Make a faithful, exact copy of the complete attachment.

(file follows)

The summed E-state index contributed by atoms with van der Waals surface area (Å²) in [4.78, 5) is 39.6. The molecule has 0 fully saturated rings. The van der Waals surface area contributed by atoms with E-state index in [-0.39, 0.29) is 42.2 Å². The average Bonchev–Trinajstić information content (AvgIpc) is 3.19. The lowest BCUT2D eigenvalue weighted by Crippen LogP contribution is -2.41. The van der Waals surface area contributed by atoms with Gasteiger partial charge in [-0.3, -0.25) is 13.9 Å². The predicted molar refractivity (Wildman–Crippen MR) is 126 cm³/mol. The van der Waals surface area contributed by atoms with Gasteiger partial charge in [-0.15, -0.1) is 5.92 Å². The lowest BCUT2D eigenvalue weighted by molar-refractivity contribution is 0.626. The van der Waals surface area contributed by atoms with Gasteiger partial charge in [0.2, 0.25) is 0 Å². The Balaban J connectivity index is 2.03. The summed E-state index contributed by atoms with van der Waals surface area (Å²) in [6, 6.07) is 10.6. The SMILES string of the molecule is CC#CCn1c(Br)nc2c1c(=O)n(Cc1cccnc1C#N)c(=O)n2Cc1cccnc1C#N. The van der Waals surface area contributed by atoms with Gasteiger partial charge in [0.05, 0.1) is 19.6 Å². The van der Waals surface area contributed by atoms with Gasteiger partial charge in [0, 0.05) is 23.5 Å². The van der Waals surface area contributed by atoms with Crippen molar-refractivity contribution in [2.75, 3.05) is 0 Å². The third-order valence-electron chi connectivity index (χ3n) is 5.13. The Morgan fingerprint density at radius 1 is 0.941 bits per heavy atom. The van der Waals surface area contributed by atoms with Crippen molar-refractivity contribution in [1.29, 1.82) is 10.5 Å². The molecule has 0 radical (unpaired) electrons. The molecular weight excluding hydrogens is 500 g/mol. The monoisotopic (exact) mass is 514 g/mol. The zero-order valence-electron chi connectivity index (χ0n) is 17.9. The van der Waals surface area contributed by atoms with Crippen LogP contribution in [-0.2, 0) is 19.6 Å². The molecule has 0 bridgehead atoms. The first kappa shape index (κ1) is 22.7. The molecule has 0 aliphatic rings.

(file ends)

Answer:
The summed E-state index contributed by atoms with van der Waals surface area (Å²) in [4.78, 5) is 39.6. The molecule has 0 fully saturated rings. The van der Waals surface area contributed by atoms with E-state index in [-0.39, 0.29) is 42.2 Å². The average Bonchev–Trinajstić information content (AvgIpc) is 3.19. The lowest BCUT2D eigenvalue weighted by Crippen LogP contribution is -2.41. The van der Waals surface area contributed by atoms with Gasteiger partial charge in [-0.3, -0.25) is 13.9 Å². The predicted molar refractivity (Wildman–Crippen MR) is 126 cm³/mol. The van der Waals surface area contributed by atoms with Gasteiger partial charge in [-0.15, -0.1) is 5.92 Å². The lowest BCUT2D eigenvalue weighted by molar-refractivity contribution is 0.626. The van der Waals surface area contributed by atoms with Gasteiger partial charge in [0.2, 0.25) is 0 Å². The Balaban J connectivity index is 2.03. The summed E-state index contributed by atoms with van der Waals surface area (Å²) in [6, 6.07) is 10.6. The SMILES string of the molecule is CC#CCn1c(Br)nc2c1c(=O)n(Cc1cccnc1C#N)c(=O)n2Cc1cccnc1C#N. The van der Waals surface area contributed by atoms with Gasteiger partial charge in [0.05, 0.1) is 19.6 Å². The van der Waals surface area contributed by atoms with Gasteiger partial charge in [0, 0.05) is 23.5 Å². The van der Waals surface area contributed by atoms with Crippen molar-refractivity contribution in [2.75, 3.05) is 0 Å². The third-order valence-electron chi connectivity index (χ3n) is 5.13. The Morgan fingerprint density at radius 1 is 0.941 bits per heavy atom. The van der Waals surface area contributed by atoms with Crippen molar-refractivity contribution in [1.29, 1.82) is 10.5 Å². The molecule has 0 radical (unpaired) electrons. The molecular weight excluding hydrogens is 500 g/mol. The monoisotopic (exact) mass is 514 g/mol. The zero-order valence-electron chi connectivity index (χ0n) is 17.9. The van der Waals surface area contributed by atoms with Crippen LogP contribution in [-0.2, 0) is 19.6 Å². The molecule has 0 bridgehead atoms. The first kappa shape index (κ1) is 22.7. The molecule has 0 aliphatic rings.